gress in which he advocates conserving all Government pasture and fuel lands
and public utilities.
" ' "" :
MANILA, February 14. The Pulajanes have burned two towns In western
NegTos, killing six of the constabulary.
THAW CASE MAY
NEW YORE, February 14. There is
ponement of the Thaw trial owing to the
JURY TO TRY
WASHINGTON, February 14. A jury has been obtained in. the Blnger
; 1 h :
AFTERNOON CABLE REPORT.
NEW BRITAIN, Conn., February 13. A shortage of $560,000 in the bank
of . New Britain has been discovered. The cashier is missing.
LONDON, February 13. Hon. James Bryce, the new British Ambassador to
the United States, sailed today for his new post of duty.
LOS ANGELES, February l3.--One man was killed and many others
wounded here today in a boiler explosion.
LONDON, February 13. The British battleships Albemarle and Common
wealth have been injured in a collision.
Bear Admiral Kautz died in Italy.
The Guggenheim interests will exploit Alaska.
New York, last week, was deep in snowdrifts.
Trains in Utah have been held up by snowslides.
Thirty degrees below zero is reported from Minnesota.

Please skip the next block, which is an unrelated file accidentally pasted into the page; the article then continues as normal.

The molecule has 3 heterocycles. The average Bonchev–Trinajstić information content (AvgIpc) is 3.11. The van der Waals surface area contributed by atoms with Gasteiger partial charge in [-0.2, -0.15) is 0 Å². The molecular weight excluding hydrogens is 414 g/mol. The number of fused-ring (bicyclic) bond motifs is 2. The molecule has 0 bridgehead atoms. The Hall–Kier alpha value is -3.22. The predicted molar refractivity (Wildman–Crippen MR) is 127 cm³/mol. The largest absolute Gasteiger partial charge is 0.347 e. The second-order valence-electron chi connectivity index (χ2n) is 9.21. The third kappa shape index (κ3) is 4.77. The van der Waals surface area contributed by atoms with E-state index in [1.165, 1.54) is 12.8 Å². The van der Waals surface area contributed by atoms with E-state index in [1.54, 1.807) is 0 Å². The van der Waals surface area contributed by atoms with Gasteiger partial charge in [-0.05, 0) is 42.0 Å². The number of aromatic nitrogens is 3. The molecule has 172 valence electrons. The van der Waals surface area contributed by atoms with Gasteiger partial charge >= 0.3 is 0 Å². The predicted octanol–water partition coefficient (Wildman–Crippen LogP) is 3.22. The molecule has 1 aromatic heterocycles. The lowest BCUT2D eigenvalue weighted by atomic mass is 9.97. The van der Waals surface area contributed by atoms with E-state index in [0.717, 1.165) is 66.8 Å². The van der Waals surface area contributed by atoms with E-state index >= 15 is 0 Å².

Olga Xethersole, the actress, is to become an American.
Earthquake insurance 'companies have been started in England.
Louisiana strawberries have . appeared in the Chicago market.
Plans have been submitted to Congress for a battleship of the largest type.
There is a general movement among all lines from Chicago to the Atlantic
Rush orders have been given at Mare Island to put submarines in com-
Richard Olney, former Secretary of
tion on the school question is sound.
In a riot on board the cruiser Tennessee the chief master of arms was
fatally wounded and two others stopped
The President stated to a correspondent of the London Morning Post that
the mobilization of the fleet in the Pacific
unfriendly act and might bring on war.
uch a war the President said that at the
There are 600,000 soldiers in Japan,
doing its best to control the turbulent
ple. It must move with extreme care, and it dare not make any arrange
ment with the United States that would look like a surrender of its claims
as an equal of any of the great powers.
While the Kaiser was automobiling in
in the face with a snowball. The boy who threw it stood aghast wnen ne
saw the missile, which was intended for another boy, burst on his majesty '
face. The Kaiser brushed off the snow, laughed and playfully shook a menac
ing finger at the boy, who, recovering from his momentarily paralyzing ter-
excluding Japanese coolies from
f - . .
Two American teachers are missing.
a possibility of the indefinite post,
serious illness of a Juror's wife.
State, declares that California's posi
would be regarded by Japan as an
While not doubtful of the ending of
outset America would suffer a great
fresh from war. The Government i
and warlike elements among the peo
Unter den Linden he was struck full